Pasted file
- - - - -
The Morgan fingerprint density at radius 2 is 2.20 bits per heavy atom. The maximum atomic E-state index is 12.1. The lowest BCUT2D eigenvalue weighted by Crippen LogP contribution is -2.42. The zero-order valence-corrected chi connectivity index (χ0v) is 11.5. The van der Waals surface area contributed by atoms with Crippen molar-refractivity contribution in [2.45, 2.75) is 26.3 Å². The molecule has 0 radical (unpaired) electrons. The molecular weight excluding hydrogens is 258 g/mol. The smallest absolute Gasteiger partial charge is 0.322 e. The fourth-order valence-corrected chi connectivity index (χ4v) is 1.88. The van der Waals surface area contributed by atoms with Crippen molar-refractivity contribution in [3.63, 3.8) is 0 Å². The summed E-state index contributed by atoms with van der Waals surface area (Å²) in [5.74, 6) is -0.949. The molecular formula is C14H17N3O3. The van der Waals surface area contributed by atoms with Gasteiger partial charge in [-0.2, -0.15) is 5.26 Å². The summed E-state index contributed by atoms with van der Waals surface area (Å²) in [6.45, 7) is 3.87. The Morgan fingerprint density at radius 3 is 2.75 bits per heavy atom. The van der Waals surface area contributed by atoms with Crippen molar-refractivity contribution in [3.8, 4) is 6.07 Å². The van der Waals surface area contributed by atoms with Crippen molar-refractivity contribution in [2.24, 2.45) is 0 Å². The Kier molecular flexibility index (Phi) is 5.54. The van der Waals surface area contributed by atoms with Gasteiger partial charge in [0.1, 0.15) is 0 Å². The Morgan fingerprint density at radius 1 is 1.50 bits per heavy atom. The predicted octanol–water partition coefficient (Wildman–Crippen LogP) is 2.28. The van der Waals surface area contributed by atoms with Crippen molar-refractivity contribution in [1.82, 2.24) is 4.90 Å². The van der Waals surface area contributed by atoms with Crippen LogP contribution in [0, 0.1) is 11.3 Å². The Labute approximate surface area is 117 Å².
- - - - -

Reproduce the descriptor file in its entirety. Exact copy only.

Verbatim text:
The Morgan fingerprint density at radius 2 is 2.20 bits per heavy atom. The maximum atomic E-state index is 12.1. The lowest BCUT2D eigenvalue weighted by Crippen LogP contribution is -2.42. The zero-order valence-corrected chi connectivity index (χ0v) is 11.5. The van der Waals surface area contributed by atoms with Crippen molar-refractivity contribution in [2.45, 2.75) is 26.3 Å². The molecule has 0 radical (unpaired) electrons. The molecular weight excluding hydrogens is 258 g/mol. The smallest absolute Gasteiger partial charge is 0.322 e. The fourth-order valence-corrected chi connectivity index (χ4v) is 1.88. The van der Waals surface area contributed by atoms with Crippen molar-refractivity contribution in [3.63, 3.8) is 0 Å². The summed E-state index contributed by atoms with van der Waals surface area (Å²) in [5.74, 6) is -0.949. The molecular formula is C14H17N3O3. The van der Waals surface area contributed by atoms with Gasteiger partial charge in [-0.2, -0.15) is 5.26 Å². The summed E-state index contributed by atoms with van der Waals surface area (Å²) in [6.45, 7) is 3.87. The Morgan fingerprint density at radius 3 is 2.75 bits per heavy atom. The van der Waals surface area contributed by atoms with Crippen molar-refractivity contribution in [3.8, 4) is 6.07 Å². The van der Waals surface area contributed by atoms with Crippen molar-refractivity contribution in [2.24, 2.45) is 0 Å². The Kier molecular flexibility index (Phi) is 5.54. The van der Waals surface area contributed by atoms with Gasteiger partial charge in [0.1, 0.15) is 0 Å². The Morgan fingerprint density at radius 1 is 1.50 bits per heavy atom. The predicted octanol–water partition coefficient (Wildman–Crippen LogP) is 2.28. The van der Waals surface area contributed by atoms with Crippen molar-refractivity contribution in [1.82, 2.24) is 4.90 Å². The van der Waals surface area contributed by atoms with Crippen LogP contribution in [0, 0.1) is 11.3 Å². The Labute approximate surface area is 117 Å².